Insights from Indigenous Mothers
Brandy-Lee Maxie is a storyteller, entrepreneur, and mother of three children ages 15, 12, and 9 from the White Bear First Nations in Saskatchewan.
Tonight is a hard night to feel like Reconciliation in Canada is a possibility – that concept just got further away from being achievable. Racism just walked away from a murder conviction and yet another Indigenous youth was left murdered, dehumanized and without justice. Another name added to the list of Missing and Murdered Indigenous Men and Women in Canada, go ahead and say his name…Colton Boushie. Today Colton’s killer, Gerald Stanley, was acquitted of all changes and to many people in Saskatchewan, it comes as no surprise. Racism has not changed very much in the prairie provinces and still rings loud and proud for the most part. Indigenous people face the highest rates of violence, poverty, social issues, injustices, and death. As a Mother, I wanted to have this hope for reconciliation within my children’s lifetime, but I don’t feel very hopeful right now. I’m worried now more than ever about my Sons becoming teenage boys in Saskatchewan.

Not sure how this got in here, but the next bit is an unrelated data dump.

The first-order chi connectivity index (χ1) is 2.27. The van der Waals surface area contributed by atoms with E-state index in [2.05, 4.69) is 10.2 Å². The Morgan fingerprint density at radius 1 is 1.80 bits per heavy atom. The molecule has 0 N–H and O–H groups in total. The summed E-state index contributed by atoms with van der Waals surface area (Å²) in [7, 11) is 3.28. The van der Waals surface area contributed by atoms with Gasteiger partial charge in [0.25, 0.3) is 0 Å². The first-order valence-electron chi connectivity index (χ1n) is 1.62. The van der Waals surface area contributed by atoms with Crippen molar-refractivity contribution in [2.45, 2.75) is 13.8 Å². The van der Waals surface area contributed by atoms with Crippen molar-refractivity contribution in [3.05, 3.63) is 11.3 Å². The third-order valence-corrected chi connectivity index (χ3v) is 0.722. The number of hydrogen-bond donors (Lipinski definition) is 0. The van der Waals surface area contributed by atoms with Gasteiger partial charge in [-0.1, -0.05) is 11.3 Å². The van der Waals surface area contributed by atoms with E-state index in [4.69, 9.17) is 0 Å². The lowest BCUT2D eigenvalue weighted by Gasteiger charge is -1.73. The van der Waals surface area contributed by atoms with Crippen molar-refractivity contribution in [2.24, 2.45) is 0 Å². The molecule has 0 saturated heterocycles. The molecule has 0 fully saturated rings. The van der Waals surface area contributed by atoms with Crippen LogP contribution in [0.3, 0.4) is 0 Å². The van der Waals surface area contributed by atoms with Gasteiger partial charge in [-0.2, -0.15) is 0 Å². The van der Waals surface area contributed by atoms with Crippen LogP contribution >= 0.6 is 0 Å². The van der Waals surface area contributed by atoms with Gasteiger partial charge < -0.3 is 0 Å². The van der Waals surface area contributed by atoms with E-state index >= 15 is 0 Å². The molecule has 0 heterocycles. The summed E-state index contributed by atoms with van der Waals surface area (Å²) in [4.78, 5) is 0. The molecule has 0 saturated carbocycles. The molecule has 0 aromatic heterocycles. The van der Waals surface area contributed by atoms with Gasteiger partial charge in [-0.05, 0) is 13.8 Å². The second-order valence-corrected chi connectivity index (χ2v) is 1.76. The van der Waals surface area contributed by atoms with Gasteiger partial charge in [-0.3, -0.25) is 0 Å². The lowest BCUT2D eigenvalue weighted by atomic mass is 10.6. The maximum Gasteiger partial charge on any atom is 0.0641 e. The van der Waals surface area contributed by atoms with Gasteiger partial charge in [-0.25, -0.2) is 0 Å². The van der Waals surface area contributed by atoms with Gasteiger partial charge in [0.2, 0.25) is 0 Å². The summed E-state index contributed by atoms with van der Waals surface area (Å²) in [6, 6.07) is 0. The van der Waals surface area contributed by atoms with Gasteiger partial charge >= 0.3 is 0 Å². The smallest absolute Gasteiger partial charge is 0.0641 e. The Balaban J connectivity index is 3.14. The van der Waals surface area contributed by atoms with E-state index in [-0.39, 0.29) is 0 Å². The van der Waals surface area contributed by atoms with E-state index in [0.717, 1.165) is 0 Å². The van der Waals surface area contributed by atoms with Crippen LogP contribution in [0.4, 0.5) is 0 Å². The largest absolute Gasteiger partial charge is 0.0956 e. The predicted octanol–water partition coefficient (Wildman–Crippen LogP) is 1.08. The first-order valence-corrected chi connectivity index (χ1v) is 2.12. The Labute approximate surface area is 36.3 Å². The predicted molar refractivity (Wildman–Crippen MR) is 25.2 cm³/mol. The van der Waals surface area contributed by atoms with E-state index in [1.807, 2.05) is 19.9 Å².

What hurts me the most about all of this is knowing how young Colton was and knowing that my children are not too far from that age. As a Mother with two Assiniboine/Anishnaabe Sons, my heart is broken by how blatantly open and disgusting racism in Saskatchewan is in 2018. Colton Boushie’s murder represents a very real possibility in my Sons futures in rural Saskatchewan. Will they break down one day in an area that only has white farmers who are now armed, dangerous and overly confident that Native lives don’t matter? I’m seeing posts like “Yes finally justice for white farmers… the laws are changing so we can shoot Indians dead if they come on our land” and racism being celebrated so openly tonight. I’m worried to see the outcome for Tina Fontaine and I highly anticipate the same injustices. My beautiful daughter will soon be the age that Tina Fontaine was when she was murdered and it makes my stomach twist up to think that she is now in that demographic of most targeted and at risk for violence in Canada. When will it ever end?